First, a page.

A two-judge panel of India’s National Company Law Appellate Tribunal on Wednesday said Ratan Tata’s actions against Mistry were oppressive and the appointment of a new chairman was illegal. The court also said Tata Sons’ move to turn private from a public company was unlawful and ordered a reversal.
The order will take effect after four weeks and Tata has the option to challenge the ruling in the Supreme Court.
“While this is bound to be contested in the highest court, the legal battle will be negative for investors in the near term,” said Dharmesh Kant, Mumbai-based head of retail research at Indianivesh Securities Ltd. “The order is extremely disturbing for the Tata Group as it raises questions on their corporate governance.”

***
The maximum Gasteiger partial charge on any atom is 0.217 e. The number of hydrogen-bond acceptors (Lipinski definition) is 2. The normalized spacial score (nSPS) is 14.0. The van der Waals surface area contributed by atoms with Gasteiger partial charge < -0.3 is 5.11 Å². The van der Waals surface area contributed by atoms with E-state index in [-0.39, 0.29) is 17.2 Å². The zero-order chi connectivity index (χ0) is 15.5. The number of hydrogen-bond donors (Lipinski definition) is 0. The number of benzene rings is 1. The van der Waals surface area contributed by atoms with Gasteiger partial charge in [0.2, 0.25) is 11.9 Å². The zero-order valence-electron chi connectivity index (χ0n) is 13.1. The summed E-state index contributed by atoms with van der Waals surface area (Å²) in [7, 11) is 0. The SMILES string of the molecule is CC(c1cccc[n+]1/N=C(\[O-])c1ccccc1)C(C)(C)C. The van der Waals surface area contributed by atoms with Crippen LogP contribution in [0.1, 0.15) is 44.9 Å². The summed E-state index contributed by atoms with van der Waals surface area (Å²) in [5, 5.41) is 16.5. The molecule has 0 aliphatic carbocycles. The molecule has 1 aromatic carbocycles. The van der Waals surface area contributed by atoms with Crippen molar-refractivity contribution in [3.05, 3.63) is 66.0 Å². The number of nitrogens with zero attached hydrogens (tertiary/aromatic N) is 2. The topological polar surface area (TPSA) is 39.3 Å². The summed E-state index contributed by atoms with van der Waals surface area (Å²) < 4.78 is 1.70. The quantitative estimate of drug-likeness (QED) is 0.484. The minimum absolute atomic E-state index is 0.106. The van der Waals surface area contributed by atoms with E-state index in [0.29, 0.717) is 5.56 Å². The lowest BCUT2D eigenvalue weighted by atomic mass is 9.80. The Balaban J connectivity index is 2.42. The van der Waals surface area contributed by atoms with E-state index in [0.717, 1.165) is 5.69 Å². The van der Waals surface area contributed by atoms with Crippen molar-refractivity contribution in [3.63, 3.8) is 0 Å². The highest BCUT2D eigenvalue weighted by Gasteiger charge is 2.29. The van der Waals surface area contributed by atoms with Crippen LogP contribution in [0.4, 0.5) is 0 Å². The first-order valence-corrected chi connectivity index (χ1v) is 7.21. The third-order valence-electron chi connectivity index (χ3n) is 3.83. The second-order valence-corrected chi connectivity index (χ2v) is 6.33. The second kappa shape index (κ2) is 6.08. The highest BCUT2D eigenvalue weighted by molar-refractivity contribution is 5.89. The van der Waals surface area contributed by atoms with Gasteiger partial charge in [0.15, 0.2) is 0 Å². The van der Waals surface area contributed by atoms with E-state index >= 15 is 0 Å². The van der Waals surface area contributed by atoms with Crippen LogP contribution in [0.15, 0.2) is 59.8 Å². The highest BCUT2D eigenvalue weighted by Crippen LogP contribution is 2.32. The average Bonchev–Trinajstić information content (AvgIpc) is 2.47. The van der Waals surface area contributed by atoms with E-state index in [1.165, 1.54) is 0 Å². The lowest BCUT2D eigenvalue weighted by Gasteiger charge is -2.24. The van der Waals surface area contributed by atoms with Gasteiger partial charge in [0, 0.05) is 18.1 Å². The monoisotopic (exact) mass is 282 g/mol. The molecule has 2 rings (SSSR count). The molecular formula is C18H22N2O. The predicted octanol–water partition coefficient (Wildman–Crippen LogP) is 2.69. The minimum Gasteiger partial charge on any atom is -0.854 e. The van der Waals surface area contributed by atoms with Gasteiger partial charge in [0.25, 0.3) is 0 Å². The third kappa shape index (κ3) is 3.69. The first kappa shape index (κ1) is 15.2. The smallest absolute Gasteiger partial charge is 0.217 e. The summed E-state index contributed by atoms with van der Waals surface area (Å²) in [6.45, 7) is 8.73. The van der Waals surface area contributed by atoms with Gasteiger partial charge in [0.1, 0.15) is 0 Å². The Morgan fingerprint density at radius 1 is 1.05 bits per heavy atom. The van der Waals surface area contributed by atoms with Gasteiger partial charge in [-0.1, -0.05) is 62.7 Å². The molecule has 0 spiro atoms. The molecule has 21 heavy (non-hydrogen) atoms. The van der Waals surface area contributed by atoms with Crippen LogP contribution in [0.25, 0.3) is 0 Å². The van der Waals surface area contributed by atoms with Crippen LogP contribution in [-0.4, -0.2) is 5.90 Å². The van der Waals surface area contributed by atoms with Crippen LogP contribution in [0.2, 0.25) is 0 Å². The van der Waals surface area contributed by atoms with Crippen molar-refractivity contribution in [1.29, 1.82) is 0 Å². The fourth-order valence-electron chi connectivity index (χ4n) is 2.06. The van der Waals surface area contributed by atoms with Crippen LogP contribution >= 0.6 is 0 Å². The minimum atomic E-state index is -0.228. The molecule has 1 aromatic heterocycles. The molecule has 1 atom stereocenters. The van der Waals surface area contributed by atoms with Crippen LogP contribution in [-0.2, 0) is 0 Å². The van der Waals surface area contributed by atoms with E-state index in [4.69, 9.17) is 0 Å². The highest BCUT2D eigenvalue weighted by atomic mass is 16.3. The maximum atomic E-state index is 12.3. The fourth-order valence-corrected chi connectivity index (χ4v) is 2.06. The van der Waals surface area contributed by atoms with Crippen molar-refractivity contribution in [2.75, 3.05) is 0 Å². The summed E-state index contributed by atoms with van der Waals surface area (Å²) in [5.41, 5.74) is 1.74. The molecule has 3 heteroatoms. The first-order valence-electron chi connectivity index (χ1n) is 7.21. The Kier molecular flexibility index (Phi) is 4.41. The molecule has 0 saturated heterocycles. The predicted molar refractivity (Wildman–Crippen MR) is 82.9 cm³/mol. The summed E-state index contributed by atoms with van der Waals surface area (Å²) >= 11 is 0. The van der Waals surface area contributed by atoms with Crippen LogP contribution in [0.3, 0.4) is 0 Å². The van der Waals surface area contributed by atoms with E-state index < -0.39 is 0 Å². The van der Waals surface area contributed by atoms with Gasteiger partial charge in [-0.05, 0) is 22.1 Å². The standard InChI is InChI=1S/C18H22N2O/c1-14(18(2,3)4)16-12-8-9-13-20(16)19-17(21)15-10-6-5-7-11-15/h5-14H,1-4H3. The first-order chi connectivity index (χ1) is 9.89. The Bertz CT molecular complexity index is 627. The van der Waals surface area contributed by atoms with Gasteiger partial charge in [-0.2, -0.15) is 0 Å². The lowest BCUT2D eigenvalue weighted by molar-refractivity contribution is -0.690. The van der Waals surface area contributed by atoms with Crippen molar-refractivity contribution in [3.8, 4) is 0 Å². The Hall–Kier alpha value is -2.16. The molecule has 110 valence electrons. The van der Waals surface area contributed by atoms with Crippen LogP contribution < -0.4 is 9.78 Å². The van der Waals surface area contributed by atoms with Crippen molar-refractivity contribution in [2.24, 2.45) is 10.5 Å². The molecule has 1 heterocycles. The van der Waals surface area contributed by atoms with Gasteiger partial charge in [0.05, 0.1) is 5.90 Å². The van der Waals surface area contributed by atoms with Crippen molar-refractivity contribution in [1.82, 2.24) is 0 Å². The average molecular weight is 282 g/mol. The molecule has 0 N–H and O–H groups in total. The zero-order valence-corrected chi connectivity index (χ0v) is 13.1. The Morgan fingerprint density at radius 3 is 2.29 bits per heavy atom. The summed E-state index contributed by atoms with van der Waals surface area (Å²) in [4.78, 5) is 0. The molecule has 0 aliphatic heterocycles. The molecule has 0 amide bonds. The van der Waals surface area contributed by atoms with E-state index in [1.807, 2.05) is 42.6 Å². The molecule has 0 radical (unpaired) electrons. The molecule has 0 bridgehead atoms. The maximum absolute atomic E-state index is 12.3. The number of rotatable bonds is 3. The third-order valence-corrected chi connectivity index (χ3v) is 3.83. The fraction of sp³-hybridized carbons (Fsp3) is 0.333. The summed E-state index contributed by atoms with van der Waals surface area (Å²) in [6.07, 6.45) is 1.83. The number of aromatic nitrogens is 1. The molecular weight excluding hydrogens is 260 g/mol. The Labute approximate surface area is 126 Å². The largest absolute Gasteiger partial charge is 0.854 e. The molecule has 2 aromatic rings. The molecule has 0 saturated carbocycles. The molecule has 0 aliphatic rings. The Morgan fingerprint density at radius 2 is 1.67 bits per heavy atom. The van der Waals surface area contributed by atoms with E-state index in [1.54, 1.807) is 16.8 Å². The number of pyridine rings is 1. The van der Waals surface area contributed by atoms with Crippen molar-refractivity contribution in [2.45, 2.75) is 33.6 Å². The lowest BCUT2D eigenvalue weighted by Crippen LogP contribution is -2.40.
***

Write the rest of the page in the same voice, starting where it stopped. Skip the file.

The verdict adds a new headache for the salt-to-software group, which faces business challenges including a cost-cutting drive at its Jaguar Land Rover Automotive Plc unit and the impact of an economic slump back home in India.
Shares of Tata Motors Ltd. and Tata Consultancy Services Ltd. fell after the verdict, dragging down the main equity gauge. Representatives for the Tata Group and Mistry’s office couldn’t immediately comment. “Investors will surely reduce their group exposure,” said Sameer Kalra, Mumbai-based strategist at Target Investing. “All strategic changes which happened under the current chairman will be paused till the Supreme Court verdict is out.”
Mistry was ousted as chairman of Tata Sons in October 2016, about four years after he had taken over the position from Ratan Tata. He turned to the National Company Law Tribunal to overturn the dismissal and, following an unfavorable ruling, appealed to the NCLAT seeking to expunge disparaging remarks against him in the original order.